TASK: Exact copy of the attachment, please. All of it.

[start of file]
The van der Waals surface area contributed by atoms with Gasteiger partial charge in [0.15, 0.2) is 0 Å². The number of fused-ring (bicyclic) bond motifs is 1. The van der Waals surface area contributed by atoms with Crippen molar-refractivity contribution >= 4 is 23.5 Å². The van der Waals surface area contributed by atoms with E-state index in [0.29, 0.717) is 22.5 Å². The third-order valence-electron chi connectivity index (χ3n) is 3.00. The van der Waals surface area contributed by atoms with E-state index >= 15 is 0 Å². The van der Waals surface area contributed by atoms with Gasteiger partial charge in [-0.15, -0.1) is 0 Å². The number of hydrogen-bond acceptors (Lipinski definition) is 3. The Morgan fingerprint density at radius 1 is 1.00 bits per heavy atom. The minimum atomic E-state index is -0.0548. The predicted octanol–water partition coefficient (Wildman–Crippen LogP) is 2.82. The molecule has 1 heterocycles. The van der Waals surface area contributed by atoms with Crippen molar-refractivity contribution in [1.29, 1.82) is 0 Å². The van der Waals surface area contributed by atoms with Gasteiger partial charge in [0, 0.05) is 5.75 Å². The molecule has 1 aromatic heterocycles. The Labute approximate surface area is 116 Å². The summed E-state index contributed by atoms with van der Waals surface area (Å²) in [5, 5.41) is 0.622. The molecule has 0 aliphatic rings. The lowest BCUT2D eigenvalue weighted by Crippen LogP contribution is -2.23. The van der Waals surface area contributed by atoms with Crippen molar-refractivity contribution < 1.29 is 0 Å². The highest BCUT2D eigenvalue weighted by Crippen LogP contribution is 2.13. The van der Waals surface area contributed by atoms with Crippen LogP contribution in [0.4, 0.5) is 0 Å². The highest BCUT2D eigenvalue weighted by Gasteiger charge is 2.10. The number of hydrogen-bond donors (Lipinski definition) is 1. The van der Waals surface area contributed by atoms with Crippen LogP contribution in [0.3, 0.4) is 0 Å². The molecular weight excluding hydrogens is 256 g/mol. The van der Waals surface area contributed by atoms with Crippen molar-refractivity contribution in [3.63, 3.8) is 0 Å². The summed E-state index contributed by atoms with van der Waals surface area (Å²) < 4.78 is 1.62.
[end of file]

The van der Waals surface area contributed by atoms with Gasteiger partial charge in [0.15, 0.2) is 0 Å². The number of fused-ring (bicyclic) bond motifs is 1. The van der Waals surface area contributed by atoms with Crippen molar-refractivity contribution >= 4 is 23.5 Å². The van der Waals surface area contributed by atoms with E-state index in [0.29, 0.717) is 22.5 Å². The third-order valence-electron chi connectivity index (χ3n) is 3.00. The van der Waals surface area contributed by atoms with E-state index >= 15 is 0 Å². The van der Waals surface area contributed by atoms with Gasteiger partial charge in [-0.15, -0.1) is 0 Å². The number of hydrogen-bond acceptors (Lipinski definition) is 3. The Morgan fingerprint density at radius 1 is 1.00 bits per heavy atom. The minimum atomic E-state index is -0.0548. The predicted octanol–water partition coefficient (Wildman–Crippen LogP) is 2.82. The molecule has 1 heterocycles. The van der Waals surface area contributed by atoms with Crippen molar-refractivity contribution in [1.29, 1.82) is 0 Å². The van der Waals surface area contributed by atoms with Gasteiger partial charge in [0, 0.05) is 5.75 Å². The molecule has 1 aromatic heterocycles. The Labute approximate surface area is 116 Å². The summed E-state index contributed by atoms with van der Waals surface area (Å²) in [5, 5.41) is 0.622. The molecule has 0 aliphatic rings. The lowest BCUT2D eigenvalue weighted by Crippen LogP contribution is -2.23. The van der Waals surface area contributed by atoms with Crippen molar-refractivity contribution < 1.29 is 0 Å². The highest BCUT2D eigenvalue weighted by Crippen LogP contribution is 2.13. The van der Waals surface area contributed by atoms with Crippen LogP contribution in [0.4, 0.5) is 0 Å². The highest BCUT2D eigenvalue weighted by Gasteiger charge is 2.10. The number of hydrogen-bond donors (Lipinski definition) is 1. The van der Waals surface area contributed by atoms with Crippen LogP contribution in [0.3, 0.4) is 0 Å². The molecular weight excluding hydrogens is 256 g/mol. The van der Waals surface area contributed by atoms with Crippen molar-refractivity contribution in [3.63, 3.8) is 0 Å². The summed E-state index contributed by atoms with van der Waals surface area (Å²) < 4.78 is 1.62.